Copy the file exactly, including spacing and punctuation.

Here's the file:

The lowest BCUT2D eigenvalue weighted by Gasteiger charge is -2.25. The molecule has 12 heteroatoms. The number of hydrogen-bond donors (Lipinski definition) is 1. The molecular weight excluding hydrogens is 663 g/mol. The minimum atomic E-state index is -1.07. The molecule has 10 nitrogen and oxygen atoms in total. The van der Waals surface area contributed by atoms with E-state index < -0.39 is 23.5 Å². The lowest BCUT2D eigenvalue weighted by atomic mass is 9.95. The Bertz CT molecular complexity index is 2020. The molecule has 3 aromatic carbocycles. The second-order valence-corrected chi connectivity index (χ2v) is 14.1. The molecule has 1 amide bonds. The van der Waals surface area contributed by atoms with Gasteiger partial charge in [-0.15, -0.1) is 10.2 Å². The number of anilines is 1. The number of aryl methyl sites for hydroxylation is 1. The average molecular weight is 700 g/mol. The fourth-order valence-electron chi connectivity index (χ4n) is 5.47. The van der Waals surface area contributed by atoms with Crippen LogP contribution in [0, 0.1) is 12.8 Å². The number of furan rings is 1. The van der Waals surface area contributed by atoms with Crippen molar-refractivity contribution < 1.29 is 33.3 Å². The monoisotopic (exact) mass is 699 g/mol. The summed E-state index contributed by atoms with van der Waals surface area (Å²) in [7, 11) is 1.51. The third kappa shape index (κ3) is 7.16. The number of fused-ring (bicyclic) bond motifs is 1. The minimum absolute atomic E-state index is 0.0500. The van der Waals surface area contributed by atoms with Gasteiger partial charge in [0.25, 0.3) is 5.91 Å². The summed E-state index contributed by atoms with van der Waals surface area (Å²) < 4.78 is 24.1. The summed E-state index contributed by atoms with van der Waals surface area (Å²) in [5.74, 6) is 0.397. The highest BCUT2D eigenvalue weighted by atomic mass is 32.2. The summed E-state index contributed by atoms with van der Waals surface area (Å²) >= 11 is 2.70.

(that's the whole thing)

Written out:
The lowest BCUT2D eigenvalue weighted by Gasteiger charge is -2.25. The molecule has 12 heteroatoms. The number of hydrogen-bond donors (Lipinski definition) is 1. The molecular weight excluding hydrogens is 663 g/mol. The minimum atomic E-state index is -1.07. The molecule has 10 nitrogen and oxygen atoms in total. The van der Waals surface area contributed by atoms with E-state index < -0.39 is 23.5 Å². The lowest BCUT2D eigenvalue weighted by atomic mass is 9.95. The Bertz CT molecular complexity index is 2020. The molecule has 3 aromatic carbocycles. The second-order valence-corrected chi connectivity index (χ2v) is 14.1. The molecule has 1 amide bonds. The van der Waals surface area contributed by atoms with Gasteiger partial charge in [-0.15, -0.1) is 10.2 Å². The number of anilines is 1. The number of aryl methyl sites for hydroxylation is 1. The average molecular weight is 700 g/mol. The fourth-order valence-electron chi connectivity index (χ4n) is 5.47. The van der Waals surface area contributed by atoms with Crippen LogP contribution in [0, 0.1) is 12.8 Å². The number of furan rings is 1. The van der Waals surface area contributed by atoms with Crippen molar-refractivity contribution < 1.29 is 33.3 Å². The monoisotopic (exact) mass is 699 g/mol. The summed E-state index contributed by atoms with van der Waals surface area (Å²) in [7, 11) is 1.51. The third kappa shape index (κ3) is 7.16. The number of fused-ring (bicyclic) bond motifs is 1. The minimum absolute atomic E-state index is 0.0500. The van der Waals surface area contributed by atoms with Gasteiger partial charge in [0.25, 0.3) is 5.91 Å². The summed E-state index contributed by atoms with van der Waals surface area (Å²) < 4.78 is 24.1. The summed E-state index contributed by atoms with van der Waals surface area (Å²) in [5.74, 6) is 0.397. The highest BCUT2D eigenvalue weighted by atomic mass is 32.2. The summed E-state index contributed by atoms with van der Waals surface area (Å²) >= 11 is 2.70.